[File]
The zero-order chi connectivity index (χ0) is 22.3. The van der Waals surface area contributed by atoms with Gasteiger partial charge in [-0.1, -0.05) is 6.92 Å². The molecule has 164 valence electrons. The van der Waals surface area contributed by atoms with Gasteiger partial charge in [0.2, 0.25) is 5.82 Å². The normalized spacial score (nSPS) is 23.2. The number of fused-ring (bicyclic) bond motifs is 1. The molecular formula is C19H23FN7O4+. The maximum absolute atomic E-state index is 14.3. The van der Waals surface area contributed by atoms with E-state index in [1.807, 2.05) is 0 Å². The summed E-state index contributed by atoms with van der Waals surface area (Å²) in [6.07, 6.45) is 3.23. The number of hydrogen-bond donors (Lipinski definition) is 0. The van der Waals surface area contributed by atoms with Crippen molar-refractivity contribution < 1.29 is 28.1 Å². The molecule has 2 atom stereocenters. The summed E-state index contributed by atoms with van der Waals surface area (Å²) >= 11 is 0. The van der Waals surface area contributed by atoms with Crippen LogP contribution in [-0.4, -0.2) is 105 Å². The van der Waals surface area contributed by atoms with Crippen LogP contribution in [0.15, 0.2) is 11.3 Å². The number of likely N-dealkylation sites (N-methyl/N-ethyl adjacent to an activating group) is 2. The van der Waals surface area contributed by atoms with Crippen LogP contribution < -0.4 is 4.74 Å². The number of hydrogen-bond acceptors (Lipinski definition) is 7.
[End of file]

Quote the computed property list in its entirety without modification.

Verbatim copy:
The zero-order chi connectivity index (χ0) is 22.3. The van der Waals surface area contributed by atoms with Gasteiger partial charge in [-0.1, -0.05) is 6.92 Å². The molecule has 164 valence electrons. The van der Waals surface area contributed by atoms with Gasteiger partial charge in [0.2, 0.25) is 5.82 Å². The normalized spacial score (nSPS) is 23.2. The number of fused-ring (bicyclic) bond motifs is 1. The molecular formula is C19H23FN7O4+. The maximum absolute atomic E-state index is 14.3. The van der Waals surface area contributed by atoms with E-state index in [1.807, 2.05) is 0 Å². The summed E-state index contributed by atoms with van der Waals surface area (Å²) in [6.07, 6.45) is 3.23. The number of hydrogen-bond donors (Lipinski definition) is 0. The van der Waals surface area contributed by atoms with Crippen molar-refractivity contribution < 1.29 is 28.1 Å². The molecule has 2 atom stereocenters. The summed E-state index contributed by atoms with van der Waals surface area (Å²) >= 11 is 0. The van der Waals surface area contributed by atoms with Crippen LogP contribution in [-0.4, -0.2) is 105 Å². The van der Waals surface area contributed by atoms with Crippen LogP contribution in [0.15, 0.2) is 11.3 Å². The number of likely N-dealkylation sites (N-methyl/N-ethyl adjacent to an activating group) is 2. The van der Waals surface area contributed by atoms with Crippen LogP contribution < -0.4 is 4.74 Å². The number of hydrogen-bond acceptors (Lipinski definition) is 7.